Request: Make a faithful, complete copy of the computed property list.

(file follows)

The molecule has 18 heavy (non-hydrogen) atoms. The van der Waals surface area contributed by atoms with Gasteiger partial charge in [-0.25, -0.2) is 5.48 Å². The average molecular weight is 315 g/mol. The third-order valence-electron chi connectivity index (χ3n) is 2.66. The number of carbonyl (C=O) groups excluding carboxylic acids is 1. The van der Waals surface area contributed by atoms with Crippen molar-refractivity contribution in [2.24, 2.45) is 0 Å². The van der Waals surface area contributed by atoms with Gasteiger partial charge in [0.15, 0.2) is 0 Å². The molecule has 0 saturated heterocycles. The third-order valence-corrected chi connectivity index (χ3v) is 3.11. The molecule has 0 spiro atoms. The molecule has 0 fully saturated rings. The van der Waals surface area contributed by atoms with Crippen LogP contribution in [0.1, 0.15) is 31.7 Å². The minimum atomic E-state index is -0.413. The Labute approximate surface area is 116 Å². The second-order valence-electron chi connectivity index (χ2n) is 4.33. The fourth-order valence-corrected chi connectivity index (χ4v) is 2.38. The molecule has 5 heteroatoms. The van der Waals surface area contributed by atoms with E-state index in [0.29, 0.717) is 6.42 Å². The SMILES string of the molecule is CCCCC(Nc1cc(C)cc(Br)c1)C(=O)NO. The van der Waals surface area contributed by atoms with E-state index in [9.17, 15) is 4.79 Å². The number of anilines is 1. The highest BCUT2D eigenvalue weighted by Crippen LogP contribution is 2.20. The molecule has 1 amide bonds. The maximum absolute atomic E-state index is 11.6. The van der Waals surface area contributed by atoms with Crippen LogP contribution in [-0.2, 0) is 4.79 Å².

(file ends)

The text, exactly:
The molecule has 18 heavy (non-hydrogen) atoms. The van der Waals surface area contributed by atoms with Gasteiger partial charge in [-0.25, -0.2) is 5.48 Å². The average molecular weight is 315 g/mol. The third-order valence-electron chi connectivity index (χ3n) is 2.66. The number of carbonyl (C=O) groups excluding carboxylic acids is 1. The van der Waals surface area contributed by atoms with Crippen molar-refractivity contribution in [2.24, 2.45) is 0 Å². The van der Waals surface area contributed by atoms with Gasteiger partial charge in [0.15, 0.2) is 0 Å². The molecule has 0 saturated heterocycles. The third-order valence-corrected chi connectivity index (χ3v) is 3.11. The molecule has 0 spiro atoms. The molecule has 0 fully saturated rings. The van der Waals surface area contributed by atoms with Crippen LogP contribution in [0.1, 0.15) is 31.7 Å². The minimum atomic E-state index is -0.413. The Labute approximate surface area is 116 Å². The second-order valence-electron chi connectivity index (χ2n) is 4.33. The fourth-order valence-corrected chi connectivity index (χ4v) is 2.38. The molecule has 5 heteroatoms. The van der Waals surface area contributed by atoms with E-state index in [0.29, 0.717) is 6.42 Å². The SMILES string of the molecule is CCCCC(Nc1cc(C)cc(Br)c1)C(=O)NO. The van der Waals surface area contributed by atoms with E-state index in [9.17, 15) is 4.79 Å². The number of anilines is 1. The highest BCUT2D eigenvalue weighted by Crippen LogP contribution is 2.20. The molecule has 1 amide bonds. The maximum absolute atomic E-state index is 11.6. The van der Waals surface area contributed by atoms with Crippen LogP contribution in [-0.2, 0) is 4.79 Å².